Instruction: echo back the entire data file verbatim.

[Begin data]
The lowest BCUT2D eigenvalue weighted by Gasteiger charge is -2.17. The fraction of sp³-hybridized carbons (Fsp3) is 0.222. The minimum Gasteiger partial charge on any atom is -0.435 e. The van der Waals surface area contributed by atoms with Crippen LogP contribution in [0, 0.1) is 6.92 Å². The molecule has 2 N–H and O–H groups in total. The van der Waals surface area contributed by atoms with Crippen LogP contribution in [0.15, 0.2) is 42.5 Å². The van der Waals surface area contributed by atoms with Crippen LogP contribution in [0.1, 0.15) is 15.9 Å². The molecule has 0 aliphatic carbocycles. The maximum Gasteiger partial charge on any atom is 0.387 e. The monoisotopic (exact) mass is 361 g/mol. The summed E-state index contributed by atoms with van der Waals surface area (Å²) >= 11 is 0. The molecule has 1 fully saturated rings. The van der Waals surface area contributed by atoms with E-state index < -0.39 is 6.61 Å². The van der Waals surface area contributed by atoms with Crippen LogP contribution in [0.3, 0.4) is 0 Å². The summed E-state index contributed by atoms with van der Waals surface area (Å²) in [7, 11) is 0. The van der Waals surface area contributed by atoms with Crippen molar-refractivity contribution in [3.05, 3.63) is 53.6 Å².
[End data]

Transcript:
The lowest BCUT2D eigenvalue weighted by Gasteiger charge is -2.17. The fraction of sp³-hybridized carbons (Fsp3) is 0.222. The minimum Gasteiger partial charge on any atom is -0.435 e. The van der Waals surface area contributed by atoms with Crippen LogP contribution in [0, 0.1) is 6.92 Å². The molecule has 2 N–H and O–H groups in total. The van der Waals surface area contributed by atoms with Crippen LogP contribution in [0.15, 0.2) is 42.5 Å². The van der Waals surface area contributed by atoms with Crippen LogP contribution in [0.1, 0.15) is 15.9 Å². The molecule has 0 aliphatic carbocycles. The maximum Gasteiger partial charge on any atom is 0.387 e. The monoisotopic (exact) mass is 361 g/mol. The summed E-state index contributed by atoms with van der Waals surface area (Å²) >= 11 is 0. The molecule has 1 fully saturated rings. The van der Waals surface area contributed by atoms with E-state index < -0.39 is 6.61 Å². The van der Waals surface area contributed by atoms with Crippen LogP contribution in [0.3, 0.4) is 0 Å². The summed E-state index contributed by atoms with van der Waals surface area (Å²) in [7, 11) is 0. The van der Waals surface area contributed by atoms with Crippen molar-refractivity contribution in [3.05, 3.63) is 53.6 Å².